Peritoneal Dialysis: special fluid is repeatedly washed through the patient’s abdominal cavity, drawing out toxins and excess fluid from the blood. The fluid can be exchanged 3–4 times each day or overnight with the use of a machine called a cycler.
Surgically implanting a donated kidney.
Renal ultrasound scan
A probe is moved over the skin, sending and receiving ultrasound signals, which are changed into images of the kidneys and bladder. This scan checks that both kidneys are normal.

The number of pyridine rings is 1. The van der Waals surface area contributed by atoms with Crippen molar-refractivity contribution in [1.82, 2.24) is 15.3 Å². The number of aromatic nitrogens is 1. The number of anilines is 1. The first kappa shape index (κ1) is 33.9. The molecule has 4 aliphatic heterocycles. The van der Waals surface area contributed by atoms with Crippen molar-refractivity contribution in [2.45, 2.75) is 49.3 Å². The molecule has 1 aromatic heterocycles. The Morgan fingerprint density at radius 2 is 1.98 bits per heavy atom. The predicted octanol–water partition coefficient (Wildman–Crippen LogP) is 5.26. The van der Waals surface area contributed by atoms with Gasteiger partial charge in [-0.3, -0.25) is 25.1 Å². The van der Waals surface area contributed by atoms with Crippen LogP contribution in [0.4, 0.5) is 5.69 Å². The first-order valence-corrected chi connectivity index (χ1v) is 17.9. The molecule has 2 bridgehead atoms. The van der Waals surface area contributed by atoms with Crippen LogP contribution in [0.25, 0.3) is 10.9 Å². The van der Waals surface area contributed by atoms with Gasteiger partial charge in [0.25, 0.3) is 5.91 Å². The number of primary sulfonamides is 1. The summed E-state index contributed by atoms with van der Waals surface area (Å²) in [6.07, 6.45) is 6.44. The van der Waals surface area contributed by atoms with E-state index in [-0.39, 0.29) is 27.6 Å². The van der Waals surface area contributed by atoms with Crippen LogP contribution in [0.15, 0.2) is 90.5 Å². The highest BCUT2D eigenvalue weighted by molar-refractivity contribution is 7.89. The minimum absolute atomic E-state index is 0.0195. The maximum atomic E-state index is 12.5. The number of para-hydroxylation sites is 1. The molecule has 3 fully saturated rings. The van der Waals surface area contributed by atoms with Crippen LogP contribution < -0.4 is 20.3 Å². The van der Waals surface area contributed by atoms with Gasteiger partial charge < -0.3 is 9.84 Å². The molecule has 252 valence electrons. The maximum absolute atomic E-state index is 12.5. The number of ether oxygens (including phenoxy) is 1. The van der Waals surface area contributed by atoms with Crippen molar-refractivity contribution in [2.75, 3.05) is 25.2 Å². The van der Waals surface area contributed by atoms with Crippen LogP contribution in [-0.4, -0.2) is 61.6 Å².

Serology blood tests
Detect exposure to the following viruses: human immunodeficiency viruses (HIV), hepatitis B and C, cytomegalovirus (CMV), Epstein-Barr virus (EBV), herpes simplex virus (HSV), herpes zoster virus (Varicella), HTLV (human T-cell lymphotropic virus).
This booklet is courtesy of the Renal Resource Centre.